Serendipity is such a lovely thing: a dear friend chooses this particular afternoon to drop by with the gift of a few miniatures (which she knows I love). When she sees that we have company, she quickly suggests coming back but I just as quickly urge her to stay. She is in her eighties, sharp as a tack, and always such gentle, lovely company. My husband – the cook of the family – prepares Jacques a big sandwich, cuts up an orange for him, and puts on a big pot of coffee which Jacques appreciatively drinks as we talk. Our friend and my husband do not share my fear of offending with probing questions and I sit quietly, as Jacques eats his meal and thoughtfully answers each of their fascinated queries.

He has been walking for two years, we learn. He never asks for or accepts money. And he carries no money of his own.  He averages 11 kilometres per day – and he does not accept offers to be driven anywhere. He tells us that he left ‘normal’ life behind (my choice of words; not his) just as he was starting his doctorate studies. “I find living day-to-day far less stressful that my life before.” He tells us simply, when asked whatever prompted him to make such a decision.

And he does live day-to-day. He sleeps under a tarp each night, stopping when it feels ‘right’; making his bed wherever his feet lead him. He assures us that he aims for warmer places in the winter months (“Toronto is perfect for sleeping outside in the winter,” he tells me, as I unconsciously shiver, “Only 11 degrees below zero.”). In the colder seasons, he has slept in the lofts of abandoned barns when he has been lucky enough to find them. When it comes to food, he does not plan ahead: instead, he gathers his food on a daily basis, subsisting on what he can forage or what folks like us choose to give him when he knocks on their doors. Most people are kind enough to give him something to eat, he tells us, but the city folk are less talkative, shutting him out entirely if he stumbles over his words in English, silently giving him the food and willing him to go on his way.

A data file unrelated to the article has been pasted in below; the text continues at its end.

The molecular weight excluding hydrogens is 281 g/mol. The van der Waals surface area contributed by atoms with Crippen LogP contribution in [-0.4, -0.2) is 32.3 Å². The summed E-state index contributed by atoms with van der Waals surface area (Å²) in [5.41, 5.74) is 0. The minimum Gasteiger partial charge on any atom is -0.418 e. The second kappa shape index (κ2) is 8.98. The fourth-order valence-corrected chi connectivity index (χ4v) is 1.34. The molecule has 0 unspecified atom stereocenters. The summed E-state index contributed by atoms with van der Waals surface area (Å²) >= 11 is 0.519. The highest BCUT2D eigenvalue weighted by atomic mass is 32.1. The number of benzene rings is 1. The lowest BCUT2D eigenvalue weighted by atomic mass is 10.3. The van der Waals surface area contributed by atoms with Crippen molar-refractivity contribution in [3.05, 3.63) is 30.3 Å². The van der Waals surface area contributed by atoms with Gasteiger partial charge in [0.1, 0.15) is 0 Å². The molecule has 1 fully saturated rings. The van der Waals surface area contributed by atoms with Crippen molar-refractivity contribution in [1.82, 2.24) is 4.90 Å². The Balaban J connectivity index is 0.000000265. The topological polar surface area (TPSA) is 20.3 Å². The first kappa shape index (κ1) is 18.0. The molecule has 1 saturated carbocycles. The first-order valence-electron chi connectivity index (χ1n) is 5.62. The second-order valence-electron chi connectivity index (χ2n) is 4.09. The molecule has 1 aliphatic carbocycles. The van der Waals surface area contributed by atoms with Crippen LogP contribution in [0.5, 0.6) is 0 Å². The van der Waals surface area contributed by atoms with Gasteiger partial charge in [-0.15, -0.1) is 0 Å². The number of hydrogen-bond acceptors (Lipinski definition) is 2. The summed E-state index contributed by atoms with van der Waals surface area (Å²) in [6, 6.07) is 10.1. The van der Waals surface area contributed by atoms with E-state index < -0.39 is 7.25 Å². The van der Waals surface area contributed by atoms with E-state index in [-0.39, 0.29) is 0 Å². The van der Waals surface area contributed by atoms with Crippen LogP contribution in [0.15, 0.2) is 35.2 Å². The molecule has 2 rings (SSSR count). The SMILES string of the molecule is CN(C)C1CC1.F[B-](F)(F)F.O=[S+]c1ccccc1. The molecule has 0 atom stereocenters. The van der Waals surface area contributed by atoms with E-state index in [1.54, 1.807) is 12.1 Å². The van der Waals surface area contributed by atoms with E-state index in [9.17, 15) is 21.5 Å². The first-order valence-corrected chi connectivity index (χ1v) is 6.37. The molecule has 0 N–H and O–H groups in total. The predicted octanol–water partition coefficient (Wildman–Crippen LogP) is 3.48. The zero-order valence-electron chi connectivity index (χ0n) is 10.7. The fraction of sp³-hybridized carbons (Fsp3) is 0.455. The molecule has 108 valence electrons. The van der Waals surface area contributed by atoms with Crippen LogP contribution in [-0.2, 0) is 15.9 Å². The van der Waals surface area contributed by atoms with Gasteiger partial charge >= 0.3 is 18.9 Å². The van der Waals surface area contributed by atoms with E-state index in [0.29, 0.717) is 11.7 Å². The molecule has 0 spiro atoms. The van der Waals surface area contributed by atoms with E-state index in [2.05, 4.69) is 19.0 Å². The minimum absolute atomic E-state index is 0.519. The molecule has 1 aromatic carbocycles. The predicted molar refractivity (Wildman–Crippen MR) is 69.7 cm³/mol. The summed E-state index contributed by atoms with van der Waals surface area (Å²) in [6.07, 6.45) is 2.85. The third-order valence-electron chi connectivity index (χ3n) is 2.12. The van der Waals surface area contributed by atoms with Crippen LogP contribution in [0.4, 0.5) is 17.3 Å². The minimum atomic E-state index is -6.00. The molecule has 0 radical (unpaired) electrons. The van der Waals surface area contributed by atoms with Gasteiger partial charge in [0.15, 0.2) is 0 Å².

He stays with us for many hours, and he talks knowledgeably about anything and everything. Our visiting friend is particularly curious about the food he forages in the fields and forests: having lived through the World War II years and the Great Depression, her generation knows a thing or two about living off the ‘fatta the lan’ (‘fat of the land’, for those of you who are not fans of Steinbeck). When asked, he tells us of the huge variety of protein, greens and berries he finds as he walks: plantain leaves (‘a bit bitter’); dandelion greens (‘much sweeter, especially nearer the woods’); grasshoppers (contain protein and Omega 3: best if you bite off the heads first and chew quickly so they don’t wiggle too much). He does not hunt, he tells us, but will accept the gift of meat from a deer that has been freshly hit by a car. He and my husband meander for a good chunk of the visit into the merits of data gathering versus data analysis when it comes to neuro science and cognitive-behavioural therapy. I am mesmerised by his views on mindfulness; on his philosophical questions (“Is it considered ‘stealing’ to take food from another’s garden if you only take what you need for one meal?” he asks us). My friend – a reverently devout Christian – has many questions of a more religious nature for him and he responds with a detailed knowledge of the Gospels, referring, at one point, to Jesus sending his disciples out, ‘taking only the clothes and sandals you are wearing’.